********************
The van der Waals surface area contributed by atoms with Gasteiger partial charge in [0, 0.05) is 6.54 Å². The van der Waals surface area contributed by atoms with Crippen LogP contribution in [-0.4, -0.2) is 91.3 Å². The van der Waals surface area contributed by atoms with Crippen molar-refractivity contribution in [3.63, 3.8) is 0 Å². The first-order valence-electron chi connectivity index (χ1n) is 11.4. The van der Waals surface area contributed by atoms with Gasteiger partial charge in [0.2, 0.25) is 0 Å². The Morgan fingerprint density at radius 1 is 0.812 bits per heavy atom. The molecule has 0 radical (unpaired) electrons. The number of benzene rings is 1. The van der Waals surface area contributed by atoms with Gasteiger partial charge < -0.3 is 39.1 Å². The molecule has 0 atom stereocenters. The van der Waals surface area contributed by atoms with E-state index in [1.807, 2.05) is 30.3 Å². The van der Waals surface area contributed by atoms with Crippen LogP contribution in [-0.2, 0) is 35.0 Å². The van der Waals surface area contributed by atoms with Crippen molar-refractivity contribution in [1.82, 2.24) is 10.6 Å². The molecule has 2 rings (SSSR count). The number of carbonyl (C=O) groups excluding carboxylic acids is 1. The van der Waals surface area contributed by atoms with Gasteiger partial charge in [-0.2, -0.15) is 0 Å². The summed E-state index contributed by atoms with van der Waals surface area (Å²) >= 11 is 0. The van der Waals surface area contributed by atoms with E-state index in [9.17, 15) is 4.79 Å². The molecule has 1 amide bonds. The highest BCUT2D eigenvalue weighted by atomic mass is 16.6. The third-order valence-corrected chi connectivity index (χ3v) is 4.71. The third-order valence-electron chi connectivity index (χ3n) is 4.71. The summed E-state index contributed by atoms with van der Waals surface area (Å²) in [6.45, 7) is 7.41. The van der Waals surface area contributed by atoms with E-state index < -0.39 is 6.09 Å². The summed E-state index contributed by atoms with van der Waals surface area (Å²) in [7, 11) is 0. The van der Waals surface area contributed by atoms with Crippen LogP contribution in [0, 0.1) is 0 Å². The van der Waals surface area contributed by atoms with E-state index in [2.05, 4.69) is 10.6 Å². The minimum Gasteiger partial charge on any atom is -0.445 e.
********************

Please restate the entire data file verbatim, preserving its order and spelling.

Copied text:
The van der Waals surface area contributed by atoms with Gasteiger partial charge in [0, 0.05) is 6.54 Å². The van der Waals surface area contributed by atoms with Crippen LogP contribution in [-0.4, -0.2) is 91.3 Å². The van der Waals surface area contributed by atoms with Crippen molar-refractivity contribution in [3.63, 3.8) is 0 Å². The first-order valence-electron chi connectivity index (χ1n) is 11.4. The van der Waals surface area contributed by atoms with Gasteiger partial charge in [0.2, 0.25) is 0 Å². The Morgan fingerprint density at radius 1 is 0.812 bits per heavy atom. The molecule has 0 radical (unpaired) electrons. The number of benzene rings is 1. The van der Waals surface area contributed by atoms with Gasteiger partial charge < -0.3 is 39.1 Å². The molecule has 0 atom stereocenters. The van der Waals surface area contributed by atoms with E-state index in [1.807, 2.05) is 30.3 Å². The van der Waals surface area contributed by atoms with Crippen LogP contribution in [-0.2, 0) is 35.0 Å². The van der Waals surface area contributed by atoms with Crippen molar-refractivity contribution in [1.82, 2.24) is 10.6 Å². The molecule has 2 rings (SSSR count). The number of carbonyl (C=O) groups excluding carboxylic acids is 1. The van der Waals surface area contributed by atoms with Gasteiger partial charge in [-0.2, -0.15) is 0 Å². The summed E-state index contributed by atoms with van der Waals surface area (Å²) >= 11 is 0. The van der Waals surface area contributed by atoms with E-state index in [9.17, 15) is 4.79 Å². The molecule has 1 amide bonds. The highest BCUT2D eigenvalue weighted by atomic mass is 16.6. The third-order valence-corrected chi connectivity index (χ3v) is 4.71. The third-order valence-electron chi connectivity index (χ3n) is 4.71. The summed E-state index contributed by atoms with van der Waals surface area (Å²) in [6.45, 7) is 7.41. The van der Waals surface area contributed by atoms with E-state index < -0.39 is 6.09 Å². The summed E-state index contributed by atoms with van der Waals surface area (Å²) in [7, 11) is 0. The van der Waals surface area contributed by atoms with Crippen LogP contribution in [0, 0.1) is 0 Å². The van der Waals surface area contributed by atoms with E-state index in [2.05, 4.69) is 10.6 Å². The minimum Gasteiger partial charge on any atom is -0.445 e.